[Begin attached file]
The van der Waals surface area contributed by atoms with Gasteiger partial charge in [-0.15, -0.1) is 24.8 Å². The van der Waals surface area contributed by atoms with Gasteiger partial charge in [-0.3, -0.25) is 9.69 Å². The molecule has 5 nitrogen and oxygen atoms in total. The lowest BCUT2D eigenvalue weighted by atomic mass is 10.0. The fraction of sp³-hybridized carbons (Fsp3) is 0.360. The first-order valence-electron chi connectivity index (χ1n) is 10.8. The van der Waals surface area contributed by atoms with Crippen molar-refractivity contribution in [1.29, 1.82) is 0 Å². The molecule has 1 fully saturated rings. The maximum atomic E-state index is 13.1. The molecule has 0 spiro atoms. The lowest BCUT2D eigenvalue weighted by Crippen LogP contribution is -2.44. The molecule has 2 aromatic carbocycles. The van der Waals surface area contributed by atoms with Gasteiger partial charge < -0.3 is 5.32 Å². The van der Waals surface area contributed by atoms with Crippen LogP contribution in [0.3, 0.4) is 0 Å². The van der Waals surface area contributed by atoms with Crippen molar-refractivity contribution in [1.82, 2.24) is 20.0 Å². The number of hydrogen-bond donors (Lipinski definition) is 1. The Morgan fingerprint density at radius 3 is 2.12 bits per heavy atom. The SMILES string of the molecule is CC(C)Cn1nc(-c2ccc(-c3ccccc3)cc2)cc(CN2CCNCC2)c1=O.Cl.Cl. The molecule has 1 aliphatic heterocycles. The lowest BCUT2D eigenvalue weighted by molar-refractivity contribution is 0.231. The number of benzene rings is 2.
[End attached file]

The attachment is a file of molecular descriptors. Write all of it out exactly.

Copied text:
The van der Waals surface area contributed by atoms with Gasteiger partial charge in [-0.15, -0.1) is 24.8 Å². The van der Waals surface area contributed by atoms with Gasteiger partial charge in [-0.3, -0.25) is 9.69 Å². The molecule has 5 nitrogen and oxygen atoms in total. The lowest BCUT2D eigenvalue weighted by atomic mass is 10.0. The fraction of sp³-hybridized carbons (Fsp3) is 0.360. The first-order valence-electron chi connectivity index (χ1n) is 10.8. The van der Waals surface area contributed by atoms with Crippen molar-refractivity contribution in [1.29, 1.82) is 0 Å². The molecule has 1 fully saturated rings. The maximum atomic E-state index is 13.1. The molecule has 0 spiro atoms. The lowest BCUT2D eigenvalue weighted by Crippen LogP contribution is -2.44. The molecule has 2 aromatic carbocycles. The van der Waals surface area contributed by atoms with Gasteiger partial charge < -0.3 is 5.32 Å². The van der Waals surface area contributed by atoms with Crippen LogP contribution in [0.3, 0.4) is 0 Å². The van der Waals surface area contributed by atoms with Crippen molar-refractivity contribution in [1.82, 2.24) is 20.0 Å². The number of hydrogen-bond donors (Lipinski definition) is 1. The Morgan fingerprint density at radius 3 is 2.12 bits per heavy atom. The SMILES string of the molecule is CC(C)Cn1nc(-c2ccc(-c3ccccc3)cc2)cc(CN2CCNCC2)c1=O.Cl.Cl. The molecule has 1 aliphatic heterocycles. The lowest BCUT2D eigenvalue weighted by molar-refractivity contribution is 0.231. The number of benzene rings is 2.